Parents plead for Libya to release jailed reporter
The friends and family of GlobalPost correspondent James Foley, who was detained by forces loyal to Libyan leader Muammar Gaddafi almost two weeks ago, held a vigil Sunday where they appealed directly to the Libyan government for his immediate release.
Foley was first captured on April 5 while reporting on the outskirts of Brega, a key oil town in the eastern part of the country that has seen some of the heaviest fighting between Gaddafi forces and the rebel opposition since the conflict began. Foley had been reporting on the rebel army and their movements since the middle of March.
Foley, 37, was captured alongside Clare Morgana Gillis, 34, an American freelance journalist working for The Atlantic and USA Today; and Manuel Varela, 30, who works under the name Manu Brabo, a Spanish photographer on assignment for the European Press Agency. It is thought that a fourth journalist, Anton Hammerl, who is South African, was also detained.
A source in Tripoli said that Foley, Gillis and Varela were spotted inside a detention facility in the capital on April 7. But the Libyan government has so far not officially confirmed that it is holding the three journalists and has not allowed anyone to visit or contact them.
"This evening marks the 13th night since our son, James, has been a prisoner of the Libyan government," said his father, John Foley, during a press conference at the Foley home in New Hampshire on Sunday.
"We love our son very much and we want and need him to be back safely here in New Hampshire. We are so grateful to all those in this country and around the world who have worked for James' freedom and that of his fellow journalists. We are praying for you, son, and for your swift return home."
A candlelight vigil was held after the press conference at Foley's family church in Rochester, NH. Similar vigils were held elsewhere in the country, including in Chicago, where Foley studied journalism at Northwestern University.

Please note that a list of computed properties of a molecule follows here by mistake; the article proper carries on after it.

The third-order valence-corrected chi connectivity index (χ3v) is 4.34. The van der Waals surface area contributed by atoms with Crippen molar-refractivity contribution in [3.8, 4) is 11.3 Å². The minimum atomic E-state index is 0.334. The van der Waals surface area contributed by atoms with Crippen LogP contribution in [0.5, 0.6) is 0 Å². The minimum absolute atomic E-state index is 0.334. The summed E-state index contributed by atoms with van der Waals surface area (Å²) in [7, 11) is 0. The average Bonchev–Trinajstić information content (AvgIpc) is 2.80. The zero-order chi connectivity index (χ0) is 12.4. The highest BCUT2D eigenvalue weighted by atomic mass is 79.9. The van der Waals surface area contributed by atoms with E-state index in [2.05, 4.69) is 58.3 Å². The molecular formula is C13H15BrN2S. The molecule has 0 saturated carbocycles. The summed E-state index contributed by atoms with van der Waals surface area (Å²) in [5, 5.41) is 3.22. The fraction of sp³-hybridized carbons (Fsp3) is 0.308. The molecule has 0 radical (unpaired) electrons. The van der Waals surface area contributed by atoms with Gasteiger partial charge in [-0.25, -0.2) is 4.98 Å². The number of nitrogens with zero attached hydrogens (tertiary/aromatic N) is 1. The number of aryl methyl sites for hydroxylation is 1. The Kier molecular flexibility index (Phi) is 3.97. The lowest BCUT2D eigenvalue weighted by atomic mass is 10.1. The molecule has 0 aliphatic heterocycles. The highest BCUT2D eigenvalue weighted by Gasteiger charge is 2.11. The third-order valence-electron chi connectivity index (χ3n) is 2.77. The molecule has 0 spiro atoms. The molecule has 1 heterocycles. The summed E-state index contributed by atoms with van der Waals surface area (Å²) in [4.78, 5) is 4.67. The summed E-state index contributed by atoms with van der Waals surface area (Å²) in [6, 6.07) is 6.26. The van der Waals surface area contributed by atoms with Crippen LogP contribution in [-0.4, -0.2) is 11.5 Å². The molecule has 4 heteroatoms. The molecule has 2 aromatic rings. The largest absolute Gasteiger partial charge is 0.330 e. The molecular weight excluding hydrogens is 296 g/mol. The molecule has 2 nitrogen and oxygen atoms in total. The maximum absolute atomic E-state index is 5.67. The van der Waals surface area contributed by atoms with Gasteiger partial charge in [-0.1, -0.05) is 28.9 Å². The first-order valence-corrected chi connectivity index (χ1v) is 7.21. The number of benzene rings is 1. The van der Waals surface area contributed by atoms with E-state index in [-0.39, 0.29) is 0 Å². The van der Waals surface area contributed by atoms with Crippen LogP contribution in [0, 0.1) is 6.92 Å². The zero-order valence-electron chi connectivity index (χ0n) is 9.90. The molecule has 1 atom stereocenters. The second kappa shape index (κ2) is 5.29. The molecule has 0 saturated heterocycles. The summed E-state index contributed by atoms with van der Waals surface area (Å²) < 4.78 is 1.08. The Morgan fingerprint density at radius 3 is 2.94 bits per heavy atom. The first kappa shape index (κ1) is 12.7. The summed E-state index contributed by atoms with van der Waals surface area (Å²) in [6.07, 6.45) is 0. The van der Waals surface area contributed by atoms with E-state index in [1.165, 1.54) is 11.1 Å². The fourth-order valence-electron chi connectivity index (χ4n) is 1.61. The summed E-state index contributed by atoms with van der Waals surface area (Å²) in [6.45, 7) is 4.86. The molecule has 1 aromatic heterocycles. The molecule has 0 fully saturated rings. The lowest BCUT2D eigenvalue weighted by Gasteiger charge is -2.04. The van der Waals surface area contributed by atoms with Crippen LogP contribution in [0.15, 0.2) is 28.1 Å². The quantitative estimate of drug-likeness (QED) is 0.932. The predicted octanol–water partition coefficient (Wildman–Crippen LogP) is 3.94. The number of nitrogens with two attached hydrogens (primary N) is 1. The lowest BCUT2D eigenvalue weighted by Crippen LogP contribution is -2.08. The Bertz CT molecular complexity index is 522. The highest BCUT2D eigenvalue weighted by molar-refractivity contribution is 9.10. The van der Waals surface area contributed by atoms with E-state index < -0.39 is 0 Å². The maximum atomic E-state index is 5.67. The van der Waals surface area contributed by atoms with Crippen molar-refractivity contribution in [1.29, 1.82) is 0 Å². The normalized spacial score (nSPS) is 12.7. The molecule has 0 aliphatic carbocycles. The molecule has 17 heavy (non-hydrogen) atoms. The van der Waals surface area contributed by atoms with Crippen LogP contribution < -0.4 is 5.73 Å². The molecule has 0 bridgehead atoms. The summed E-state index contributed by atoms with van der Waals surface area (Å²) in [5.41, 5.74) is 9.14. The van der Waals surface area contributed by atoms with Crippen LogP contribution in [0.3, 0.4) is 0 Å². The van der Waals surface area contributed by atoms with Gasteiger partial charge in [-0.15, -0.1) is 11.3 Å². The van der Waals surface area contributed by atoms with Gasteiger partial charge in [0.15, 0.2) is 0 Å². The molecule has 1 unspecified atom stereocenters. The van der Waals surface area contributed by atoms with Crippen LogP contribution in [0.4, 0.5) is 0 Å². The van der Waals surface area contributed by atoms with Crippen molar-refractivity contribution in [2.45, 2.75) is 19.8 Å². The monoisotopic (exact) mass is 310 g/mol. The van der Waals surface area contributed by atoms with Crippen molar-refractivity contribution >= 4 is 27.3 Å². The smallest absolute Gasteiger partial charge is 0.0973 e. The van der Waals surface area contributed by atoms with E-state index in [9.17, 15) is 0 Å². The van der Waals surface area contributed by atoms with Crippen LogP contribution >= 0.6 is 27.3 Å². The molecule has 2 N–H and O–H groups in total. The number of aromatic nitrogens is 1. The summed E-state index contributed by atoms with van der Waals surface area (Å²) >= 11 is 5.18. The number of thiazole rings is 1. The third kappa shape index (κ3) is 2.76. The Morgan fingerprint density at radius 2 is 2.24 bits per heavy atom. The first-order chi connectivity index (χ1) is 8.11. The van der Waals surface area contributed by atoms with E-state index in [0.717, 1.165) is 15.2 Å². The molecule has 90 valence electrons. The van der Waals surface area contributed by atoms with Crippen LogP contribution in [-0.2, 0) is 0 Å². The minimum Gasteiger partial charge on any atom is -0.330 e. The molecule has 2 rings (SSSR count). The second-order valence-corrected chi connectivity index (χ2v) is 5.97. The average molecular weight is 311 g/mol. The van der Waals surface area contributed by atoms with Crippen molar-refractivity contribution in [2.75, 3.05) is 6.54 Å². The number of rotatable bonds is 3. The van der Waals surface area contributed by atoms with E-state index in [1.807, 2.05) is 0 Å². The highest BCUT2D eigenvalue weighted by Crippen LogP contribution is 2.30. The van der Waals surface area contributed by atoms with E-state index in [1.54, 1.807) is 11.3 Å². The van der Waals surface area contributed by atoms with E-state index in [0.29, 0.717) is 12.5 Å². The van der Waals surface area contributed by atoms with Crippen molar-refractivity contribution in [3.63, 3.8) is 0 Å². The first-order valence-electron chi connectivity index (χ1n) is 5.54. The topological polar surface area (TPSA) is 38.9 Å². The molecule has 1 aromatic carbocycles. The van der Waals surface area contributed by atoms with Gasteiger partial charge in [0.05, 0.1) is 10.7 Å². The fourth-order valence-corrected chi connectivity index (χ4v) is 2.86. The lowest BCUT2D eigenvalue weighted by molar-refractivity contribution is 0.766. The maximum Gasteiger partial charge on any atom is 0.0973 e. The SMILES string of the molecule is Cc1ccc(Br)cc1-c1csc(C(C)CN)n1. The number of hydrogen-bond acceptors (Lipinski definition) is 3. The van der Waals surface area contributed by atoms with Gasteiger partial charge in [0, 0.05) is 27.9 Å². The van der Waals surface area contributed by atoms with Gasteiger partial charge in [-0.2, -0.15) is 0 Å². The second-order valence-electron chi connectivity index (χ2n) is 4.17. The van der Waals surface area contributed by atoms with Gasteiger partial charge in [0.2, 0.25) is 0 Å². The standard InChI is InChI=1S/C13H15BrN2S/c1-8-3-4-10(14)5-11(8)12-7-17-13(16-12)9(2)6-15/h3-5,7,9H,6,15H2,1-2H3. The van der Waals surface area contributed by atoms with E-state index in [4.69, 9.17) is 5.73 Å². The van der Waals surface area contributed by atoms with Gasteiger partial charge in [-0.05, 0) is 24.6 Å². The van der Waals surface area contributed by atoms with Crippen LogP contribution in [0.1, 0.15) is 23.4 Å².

Human Rights Watch on Friday urged the Libyan government to release or at least provide information about all of the 15 journalists it believes are being detained in the country.
"Libyan and foreign journalists are facing unlawful restrictions from the government, including incommunicado detention in Tripoli," said Peter Bouckaert, emergencies director at Human Rights Watch. "If the government has nothing to hide, then it should let the media do its work."
Human Rights Watch said that nine foreign journalists and six Libyan journalists are now detained or missing in Libya.
"It's now over a week since Clare Gillis, James Foley, and Manu Brabo were sent to Tripoli, and they still haven't been allowed contact with the outside world," Bouckaert said. "Their isolation is compounding the suffering of their families."
The three reporters were apparently driven to the government stronghold of Sirte on April 6 after being captured in Brega the day before. They were then transferred to a detention facility in Tripoli on April 7, sources inside the country reported. When spotted in Tripoli, the three detained journalists appeared to be healthy.
GlobalPost continues to work all the necessary and appropriate channels to secure the safe release of Foley and Gillis. GlobalPost remains in close touch with The Atlantic, USA Today, the State Department and other organizations that may influence a positive outcome.
"We remain optimistic, but continue to be concerned about James Foley and Clare Gillis as they have now been held in captivity for nearly two weeks," said GlobalPost President and CEO Philip S. Balboni.
Turkish diplomats in Tripoli said they were discussing the detentions with Libya's government and hoped to secure the release of the journalists soon.
Turkey is one of the few countries still operating an embassy in Tripoli and has helped free a number of other journalists detained there, including four New York Times reporters captured last month.
A Turkish official said that he hoped to have "good news" soon.
"We deeply appreciate the very important behind-the-scenes work being carried out by the Turkish Foreign Ministry and its staff who are negotiating with the Libyan authorities to secure the release of our journalists," Balboni said.
Foley's parents visited GlobalPost's Boston office on Friday to meet with Balboni and the editorial staff.
"We were moved by their strength and positive attitude during this extremely difficult time," Balboni said. "The love they have for their son shone through, as did their pride in the reporting work to which Jim is so committed. We are all awaiting some positive news from the many people and organizations that are working with us to secure a safe release."
This article originally appeared on GlobalPost.